by Sarah Bostick, CFSA Farm Services Coordinator

Small-scale farming in America has long been synonymous with farmers markets, CSAs, and roadside stands. That is changing as the demand for local and organic foods are becoming increasingly mainstream. Grocery stores, public school systems, distributors, and even hospitals are responding to public interest and willingness to pay more for locally sourced food by developing local buying programs.

Small and medium-scale farmers in the Carolinas are perfectly positioned to fill this expanding demand for locally produced food. There is one significant roadblock to entering the wholesale market for many farmers: a big learning curve.

If you have never sold to wholesale buyers that follow stringent packing, transport, and labeling protocols, you have a lot to learn. If you don’t know what a 22.3 gallon vented, gusseted, 3 mil poly bag secured with a metal tie is, join the crowd. If you don’t know where to start with designing traceability labels and processes on your farm, you aren’t alone. If it comes as a surprise that a case of beautiful, perfectly ripe tomatoes will most likely be rejected by a grocery store because they are perfectly ripe, you have plenty of company. In fact, in formal and informal polls and studies across the nation, wholesale buyers cite lack of wholesale readiness on the part of farms to be their biggest barrier to purchasing more local food.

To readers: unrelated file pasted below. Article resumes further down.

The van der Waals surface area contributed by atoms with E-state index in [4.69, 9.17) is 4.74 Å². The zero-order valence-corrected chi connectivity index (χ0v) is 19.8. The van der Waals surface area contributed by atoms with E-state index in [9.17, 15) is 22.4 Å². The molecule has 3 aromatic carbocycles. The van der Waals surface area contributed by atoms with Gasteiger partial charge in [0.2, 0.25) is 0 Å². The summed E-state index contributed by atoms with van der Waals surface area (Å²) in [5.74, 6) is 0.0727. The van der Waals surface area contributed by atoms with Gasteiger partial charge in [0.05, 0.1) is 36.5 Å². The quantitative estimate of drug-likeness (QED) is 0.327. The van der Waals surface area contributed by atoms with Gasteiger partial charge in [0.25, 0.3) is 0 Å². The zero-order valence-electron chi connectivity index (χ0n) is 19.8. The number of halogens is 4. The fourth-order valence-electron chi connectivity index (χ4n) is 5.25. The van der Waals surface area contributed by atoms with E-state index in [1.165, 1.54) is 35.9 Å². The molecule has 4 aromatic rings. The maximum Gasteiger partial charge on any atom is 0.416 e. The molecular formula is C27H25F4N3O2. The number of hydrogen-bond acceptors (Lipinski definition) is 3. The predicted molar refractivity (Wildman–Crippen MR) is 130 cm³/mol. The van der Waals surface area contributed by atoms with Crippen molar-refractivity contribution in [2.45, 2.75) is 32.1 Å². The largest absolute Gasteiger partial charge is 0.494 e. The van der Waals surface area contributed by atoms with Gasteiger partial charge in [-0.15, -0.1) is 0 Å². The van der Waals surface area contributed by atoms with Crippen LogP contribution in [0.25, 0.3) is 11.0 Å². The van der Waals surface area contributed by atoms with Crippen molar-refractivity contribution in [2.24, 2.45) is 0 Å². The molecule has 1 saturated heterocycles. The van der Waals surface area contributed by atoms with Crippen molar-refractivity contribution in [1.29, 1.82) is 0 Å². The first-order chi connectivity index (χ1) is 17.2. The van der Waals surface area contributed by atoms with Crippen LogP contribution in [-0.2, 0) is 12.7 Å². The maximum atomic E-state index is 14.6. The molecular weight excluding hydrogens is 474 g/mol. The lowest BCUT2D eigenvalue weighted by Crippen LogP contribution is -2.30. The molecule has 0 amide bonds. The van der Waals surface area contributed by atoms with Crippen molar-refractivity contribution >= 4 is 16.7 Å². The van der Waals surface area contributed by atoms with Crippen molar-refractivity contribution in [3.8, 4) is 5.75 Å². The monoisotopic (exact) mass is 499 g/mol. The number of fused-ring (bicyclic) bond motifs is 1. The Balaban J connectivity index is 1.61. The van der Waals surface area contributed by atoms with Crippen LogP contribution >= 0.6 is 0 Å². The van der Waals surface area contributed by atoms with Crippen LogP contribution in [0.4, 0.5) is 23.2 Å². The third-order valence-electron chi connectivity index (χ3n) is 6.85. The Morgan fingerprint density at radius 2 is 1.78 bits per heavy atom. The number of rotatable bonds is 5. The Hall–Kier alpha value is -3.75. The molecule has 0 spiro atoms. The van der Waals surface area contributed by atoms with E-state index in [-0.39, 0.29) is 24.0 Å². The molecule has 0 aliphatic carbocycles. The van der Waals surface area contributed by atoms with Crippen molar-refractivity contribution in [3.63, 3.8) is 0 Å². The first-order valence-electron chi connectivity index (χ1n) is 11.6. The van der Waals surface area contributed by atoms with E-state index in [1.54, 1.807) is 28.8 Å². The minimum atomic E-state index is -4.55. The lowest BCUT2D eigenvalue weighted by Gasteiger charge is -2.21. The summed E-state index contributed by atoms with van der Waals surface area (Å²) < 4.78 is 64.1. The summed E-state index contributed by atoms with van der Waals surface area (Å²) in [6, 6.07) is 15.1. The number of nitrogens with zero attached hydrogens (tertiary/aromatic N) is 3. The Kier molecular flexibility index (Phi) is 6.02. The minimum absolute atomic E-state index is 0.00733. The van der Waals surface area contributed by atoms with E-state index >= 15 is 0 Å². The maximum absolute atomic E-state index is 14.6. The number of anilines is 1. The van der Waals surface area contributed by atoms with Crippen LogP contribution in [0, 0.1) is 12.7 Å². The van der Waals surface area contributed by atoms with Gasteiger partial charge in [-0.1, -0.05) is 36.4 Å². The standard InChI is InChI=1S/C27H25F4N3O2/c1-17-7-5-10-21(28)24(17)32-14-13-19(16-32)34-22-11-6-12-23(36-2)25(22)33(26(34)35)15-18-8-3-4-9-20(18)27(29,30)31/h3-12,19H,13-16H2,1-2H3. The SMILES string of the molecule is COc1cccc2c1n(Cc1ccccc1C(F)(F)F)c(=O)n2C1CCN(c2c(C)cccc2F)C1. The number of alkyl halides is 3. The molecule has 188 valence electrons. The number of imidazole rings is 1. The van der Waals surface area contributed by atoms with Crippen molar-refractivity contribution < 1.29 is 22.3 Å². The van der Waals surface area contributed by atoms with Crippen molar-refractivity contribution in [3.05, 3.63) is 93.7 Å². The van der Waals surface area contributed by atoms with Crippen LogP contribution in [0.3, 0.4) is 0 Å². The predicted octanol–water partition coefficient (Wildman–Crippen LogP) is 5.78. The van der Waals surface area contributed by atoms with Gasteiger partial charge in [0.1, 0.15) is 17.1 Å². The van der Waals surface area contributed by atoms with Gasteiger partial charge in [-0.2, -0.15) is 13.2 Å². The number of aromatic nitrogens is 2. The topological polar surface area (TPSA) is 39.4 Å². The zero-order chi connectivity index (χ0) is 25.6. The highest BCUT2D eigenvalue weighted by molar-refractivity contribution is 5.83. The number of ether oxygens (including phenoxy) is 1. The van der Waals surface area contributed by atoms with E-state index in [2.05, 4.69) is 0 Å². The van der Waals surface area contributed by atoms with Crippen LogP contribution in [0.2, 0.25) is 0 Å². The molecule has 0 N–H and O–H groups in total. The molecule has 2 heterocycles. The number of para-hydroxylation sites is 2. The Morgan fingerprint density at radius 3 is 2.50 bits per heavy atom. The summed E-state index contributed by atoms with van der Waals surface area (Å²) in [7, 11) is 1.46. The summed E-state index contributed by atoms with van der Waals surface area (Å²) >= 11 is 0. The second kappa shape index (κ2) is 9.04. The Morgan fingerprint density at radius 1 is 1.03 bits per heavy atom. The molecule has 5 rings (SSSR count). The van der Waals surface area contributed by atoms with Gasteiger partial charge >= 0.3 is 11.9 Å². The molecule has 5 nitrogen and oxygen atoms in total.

This month’s Expert Tip is about perception and assumptions.